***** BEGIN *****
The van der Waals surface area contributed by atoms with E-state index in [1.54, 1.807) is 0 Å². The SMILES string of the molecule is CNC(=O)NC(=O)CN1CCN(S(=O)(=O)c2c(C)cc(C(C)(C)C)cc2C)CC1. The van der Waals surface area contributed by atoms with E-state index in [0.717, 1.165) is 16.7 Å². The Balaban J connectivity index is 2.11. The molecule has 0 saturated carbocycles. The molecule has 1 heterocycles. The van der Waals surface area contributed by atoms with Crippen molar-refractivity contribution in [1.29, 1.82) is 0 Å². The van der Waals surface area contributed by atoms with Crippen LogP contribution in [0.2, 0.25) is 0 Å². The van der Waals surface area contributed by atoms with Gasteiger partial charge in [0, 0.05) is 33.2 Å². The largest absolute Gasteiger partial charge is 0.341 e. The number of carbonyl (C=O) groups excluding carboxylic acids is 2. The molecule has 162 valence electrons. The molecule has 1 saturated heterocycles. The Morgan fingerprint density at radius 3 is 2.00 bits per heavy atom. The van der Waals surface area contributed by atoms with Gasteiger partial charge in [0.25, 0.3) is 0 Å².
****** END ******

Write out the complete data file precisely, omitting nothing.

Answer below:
The van der Waals surface area contributed by atoms with E-state index in [1.54, 1.807) is 0 Å². The SMILES string of the molecule is CNC(=O)NC(=O)CN1CCN(S(=O)(=O)c2c(C)cc(C(C)(C)C)cc2C)CC1. The van der Waals surface area contributed by atoms with E-state index in [0.717, 1.165) is 16.7 Å². The Balaban J connectivity index is 2.11. The molecule has 0 saturated carbocycles. The molecule has 1 heterocycles. The van der Waals surface area contributed by atoms with Crippen molar-refractivity contribution in [1.29, 1.82) is 0 Å². The van der Waals surface area contributed by atoms with Crippen LogP contribution in [0.2, 0.25) is 0 Å². The van der Waals surface area contributed by atoms with Gasteiger partial charge in [0, 0.05) is 33.2 Å². The largest absolute Gasteiger partial charge is 0.341 e. The number of carbonyl (C=O) groups excluding carboxylic acids is 2. The molecule has 162 valence electrons. The molecule has 1 saturated heterocycles. The Morgan fingerprint density at radius 3 is 2.00 bits per heavy atom. The van der Waals surface area contributed by atoms with Gasteiger partial charge in [0.25, 0.3) is 0 Å².